Women suffering from secondary breast cancer should not be denied drugs that could allow them to live longer, says Mary Allison
“I am slowly coming to terms with the fact that I won’t see my children grow up. Cancer has taken that future away from me.” Hearing these words from a woman going through secondary breast cancer was utterly heartbreaking. For too many women in Scotland, their families and friends, this heartbreak is their reality.
For so many women with secondary breast cancer, innovative medicines represent a glimmer of hope; a door to the possibility of more time to make memories that will last beyond their lifetime. Too many of these doors, though, are closing on them.
A few years ago, the Scottish Government reviewed the system that gives access to medicines and then reformed it.
However, Breast Cancer Now is extremely concerned that all four drugs for secondary breast cancer that have been through this new system have been rejected. The reforms have increased the transparency of the system but not the number of “yes” decisions for breast cancer drugs coming from the Scottish Medicines Consortium (SMC).
As a result of this, to access these life-enhancing drugs, women have three choices: take on the bureaucracy of the local health board to apply for the drug; pay for the drug themselves; or, in some cases, contemplate moving to other parts of the UK where some of these drugs are available.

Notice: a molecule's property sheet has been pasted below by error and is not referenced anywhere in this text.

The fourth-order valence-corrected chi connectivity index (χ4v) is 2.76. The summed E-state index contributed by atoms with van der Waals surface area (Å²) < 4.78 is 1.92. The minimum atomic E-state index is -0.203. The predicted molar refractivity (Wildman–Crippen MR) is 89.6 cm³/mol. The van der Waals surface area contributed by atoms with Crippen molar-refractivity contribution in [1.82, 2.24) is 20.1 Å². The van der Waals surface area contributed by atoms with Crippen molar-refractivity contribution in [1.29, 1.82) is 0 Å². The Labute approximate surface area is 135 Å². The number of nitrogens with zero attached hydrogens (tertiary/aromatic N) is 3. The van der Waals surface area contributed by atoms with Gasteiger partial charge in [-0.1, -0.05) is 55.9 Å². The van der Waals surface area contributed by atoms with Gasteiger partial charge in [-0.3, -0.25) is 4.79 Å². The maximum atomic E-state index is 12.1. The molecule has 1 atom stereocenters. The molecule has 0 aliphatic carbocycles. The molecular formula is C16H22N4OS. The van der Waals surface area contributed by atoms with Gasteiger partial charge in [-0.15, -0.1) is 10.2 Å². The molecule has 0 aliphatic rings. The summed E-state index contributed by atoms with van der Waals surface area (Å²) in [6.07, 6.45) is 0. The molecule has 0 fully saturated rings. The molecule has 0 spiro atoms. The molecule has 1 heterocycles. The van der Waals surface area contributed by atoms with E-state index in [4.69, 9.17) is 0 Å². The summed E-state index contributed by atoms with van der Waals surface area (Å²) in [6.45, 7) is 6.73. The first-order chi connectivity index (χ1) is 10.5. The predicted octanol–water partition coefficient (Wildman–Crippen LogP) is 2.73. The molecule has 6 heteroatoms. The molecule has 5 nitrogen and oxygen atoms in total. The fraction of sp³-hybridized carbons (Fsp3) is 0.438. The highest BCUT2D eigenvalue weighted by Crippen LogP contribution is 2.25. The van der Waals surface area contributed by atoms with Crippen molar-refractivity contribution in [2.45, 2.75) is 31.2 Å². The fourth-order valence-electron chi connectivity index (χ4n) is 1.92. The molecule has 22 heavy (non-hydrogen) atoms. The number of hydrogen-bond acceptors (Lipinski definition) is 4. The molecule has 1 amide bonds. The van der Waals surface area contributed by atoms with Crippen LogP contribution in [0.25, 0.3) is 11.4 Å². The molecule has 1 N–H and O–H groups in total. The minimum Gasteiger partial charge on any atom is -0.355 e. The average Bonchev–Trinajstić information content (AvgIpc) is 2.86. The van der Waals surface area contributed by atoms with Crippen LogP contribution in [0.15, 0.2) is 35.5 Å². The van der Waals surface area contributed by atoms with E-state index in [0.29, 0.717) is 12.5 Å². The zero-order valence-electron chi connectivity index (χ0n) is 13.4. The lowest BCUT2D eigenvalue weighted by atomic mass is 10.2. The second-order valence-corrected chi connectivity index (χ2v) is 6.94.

At the root of this issue are problems around the cost of medicines and the process used to agree whether the NHS can provide them. Drug companies need to acknowledge their responsibility to be flexible in offering a fair price that gives these drugs the best chance of being made available on the NHS.
At the same time, politicians have a responsibility to make sure that the systems in place in Scotland are fully geared towards unlocking innovative treatment options for women with breast cancer. We can do things better.
The Individual Patient Treatment Request system is the way patients, with the help of their doctor, can apply for access to drugs that are not approved for use on the NHS. It is largely a local decision-making process. Scotland also needs to look at whether these local health board processes are effective in making sure that every patient across Scotland has the same opportunity to access these drugs. The solutions are not straightforward. The Scottish Government’s commitment to have a fresh look at the current system is welcome. Over the coming months, process and pricing will rightly be debated but let’s not forget that at the heart of this are people.
• Mary Allison is the director for Scotland for Breast Cancer Now